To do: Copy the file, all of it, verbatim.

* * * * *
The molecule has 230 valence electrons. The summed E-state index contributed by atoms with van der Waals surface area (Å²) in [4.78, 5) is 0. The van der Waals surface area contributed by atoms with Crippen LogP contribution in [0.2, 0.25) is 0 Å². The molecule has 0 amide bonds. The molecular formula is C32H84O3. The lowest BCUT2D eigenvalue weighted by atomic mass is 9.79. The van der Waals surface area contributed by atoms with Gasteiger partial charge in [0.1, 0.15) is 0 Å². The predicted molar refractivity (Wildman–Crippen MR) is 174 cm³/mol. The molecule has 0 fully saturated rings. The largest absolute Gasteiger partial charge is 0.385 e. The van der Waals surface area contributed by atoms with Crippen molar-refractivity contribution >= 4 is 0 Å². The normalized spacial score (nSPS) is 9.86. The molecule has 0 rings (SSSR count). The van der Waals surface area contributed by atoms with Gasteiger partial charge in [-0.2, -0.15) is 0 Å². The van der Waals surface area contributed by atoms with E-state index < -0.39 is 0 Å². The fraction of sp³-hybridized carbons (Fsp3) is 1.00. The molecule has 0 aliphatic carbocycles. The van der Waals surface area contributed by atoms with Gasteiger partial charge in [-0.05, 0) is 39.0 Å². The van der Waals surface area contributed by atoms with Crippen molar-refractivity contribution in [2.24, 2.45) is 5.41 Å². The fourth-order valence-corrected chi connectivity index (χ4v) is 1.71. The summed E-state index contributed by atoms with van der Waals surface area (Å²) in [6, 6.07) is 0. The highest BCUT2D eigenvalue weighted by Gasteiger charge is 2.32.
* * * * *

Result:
The molecule has 230 valence electrons. The summed E-state index contributed by atoms with van der Waals surface area (Å²) in [4.78, 5) is 0. The van der Waals surface area contributed by atoms with Crippen LogP contribution in [0.2, 0.25) is 0 Å². The molecule has 0 amide bonds. The molecular formula is C32H84O3. The lowest BCUT2D eigenvalue weighted by atomic mass is 9.79. The van der Waals surface area contributed by atoms with Gasteiger partial charge in [0.1, 0.15) is 0 Å². The predicted molar refractivity (Wildman–Crippen MR) is 174 cm³/mol. The molecule has 0 fully saturated rings. The largest absolute Gasteiger partial charge is 0.385 e. The van der Waals surface area contributed by atoms with Crippen molar-refractivity contribution >= 4 is 0 Å². The normalized spacial score (nSPS) is 9.86. The molecule has 0 rings (SSSR count). The van der Waals surface area contributed by atoms with Gasteiger partial charge in [-0.2, -0.15) is 0 Å². The van der Waals surface area contributed by atoms with E-state index < -0.39 is 0 Å². The fraction of sp³-hybridized carbons (Fsp3) is 1.00. The molecule has 0 aliphatic carbocycles. The van der Waals surface area contributed by atoms with Gasteiger partial charge in [-0.05, 0) is 39.0 Å². The van der Waals surface area contributed by atoms with Crippen molar-refractivity contribution in [2.24, 2.45) is 5.41 Å². The fourth-order valence-corrected chi connectivity index (χ4v) is 1.71. The summed E-state index contributed by atoms with van der Waals surface area (Å²) in [6, 6.07) is 0. The highest BCUT2D eigenvalue weighted by Gasteiger charge is 2.32.